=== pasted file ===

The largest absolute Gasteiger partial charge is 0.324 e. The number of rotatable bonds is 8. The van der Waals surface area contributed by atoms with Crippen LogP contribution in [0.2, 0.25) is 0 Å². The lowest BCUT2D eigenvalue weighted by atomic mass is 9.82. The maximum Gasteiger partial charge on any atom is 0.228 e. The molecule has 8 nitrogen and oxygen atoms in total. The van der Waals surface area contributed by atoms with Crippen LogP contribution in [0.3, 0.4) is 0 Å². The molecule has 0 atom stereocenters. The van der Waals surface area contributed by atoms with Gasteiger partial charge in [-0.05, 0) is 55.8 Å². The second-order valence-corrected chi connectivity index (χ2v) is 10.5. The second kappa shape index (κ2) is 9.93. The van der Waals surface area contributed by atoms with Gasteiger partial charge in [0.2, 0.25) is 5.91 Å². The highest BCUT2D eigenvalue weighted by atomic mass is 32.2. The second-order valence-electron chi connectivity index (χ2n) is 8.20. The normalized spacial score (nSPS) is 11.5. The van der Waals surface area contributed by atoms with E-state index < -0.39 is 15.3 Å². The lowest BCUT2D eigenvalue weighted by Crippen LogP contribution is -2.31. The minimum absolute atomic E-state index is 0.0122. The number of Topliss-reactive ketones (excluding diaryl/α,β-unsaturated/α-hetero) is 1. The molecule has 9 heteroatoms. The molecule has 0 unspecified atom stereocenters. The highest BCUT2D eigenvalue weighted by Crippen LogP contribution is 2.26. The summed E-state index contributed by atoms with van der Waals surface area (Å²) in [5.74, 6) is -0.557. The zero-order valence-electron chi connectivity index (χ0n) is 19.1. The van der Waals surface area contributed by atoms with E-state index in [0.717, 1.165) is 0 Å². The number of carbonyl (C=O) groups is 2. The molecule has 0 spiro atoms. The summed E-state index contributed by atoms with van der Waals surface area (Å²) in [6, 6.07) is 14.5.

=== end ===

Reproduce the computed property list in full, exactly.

The largest absolute Gasteiger partial charge is 0.324 e. The number of rotatable bonds is 8. The van der Waals surface area contributed by atoms with Crippen LogP contribution in [0.2, 0.25) is 0 Å². The lowest BCUT2D eigenvalue weighted by atomic mass is 9.82. The maximum Gasteiger partial charge on any atom is 0.228 e. The molecule has 8 nitrogen and oxygen atoms in total. The van der Waals surface area contributed by atoms with Crippen LogP contribution in [0.3, 0.4) is 0 Å². The molecule has 0 atom stereocenters. The van der Waals surface area contributed by atoms with Gasteiger partial charge in [-0.05, 0) is 55.8 Å². The second-order valence-corrected chi connectivity index (χ2v) is 10.5. The second kappa shape index (κ2) is 9.93. The van der Waals surface area contributed by atoms with Gasteiger partial charge in [0.2, 0.25) is 5.91 Å². The highest BCUT2D eigenvalue weighted by atomic mass is 32.2. The second-order valence-electron chi connectivity index (χ2n) is 8.20. The normalized spacial score (nSPS) is 11.5. The van der Waals surface area contributed by atoms with E-state index < -0.39 is 15.3 Å². The lowest BCUT2D eigenvalue weighted by Crippen LogP contribution is -2.31. The minimum absolute atomic E-state index is 0.0122. The number of Topliss-reactive ketones (excluding diaryl/α,β-unsaturated/α-hetero) is 1. The molecule has 9 heteroatoms. The molecule has 0 unspecified atom stereocenters. The highest BCUT2D eigenvalue weighted by Crippen LogP contribution is 2.26. The summed E-state index contributed by atoms with van der Waals surface area (Å²) in [5.74, 6) is -0.557. The zero-order valence-electron chi connectivity index (χ0n) is 19.1. The van der Waals surface area contributed by atoms with E-state index in [0.717, 1.165) is 0 Å². The number of carbonyl (C=O) groups is 2. The molecule has 0 spiro atoms. The summed E-state index contributed by atoms with van der Waals surface area (Å²) in [6, 6.07) is 14.5.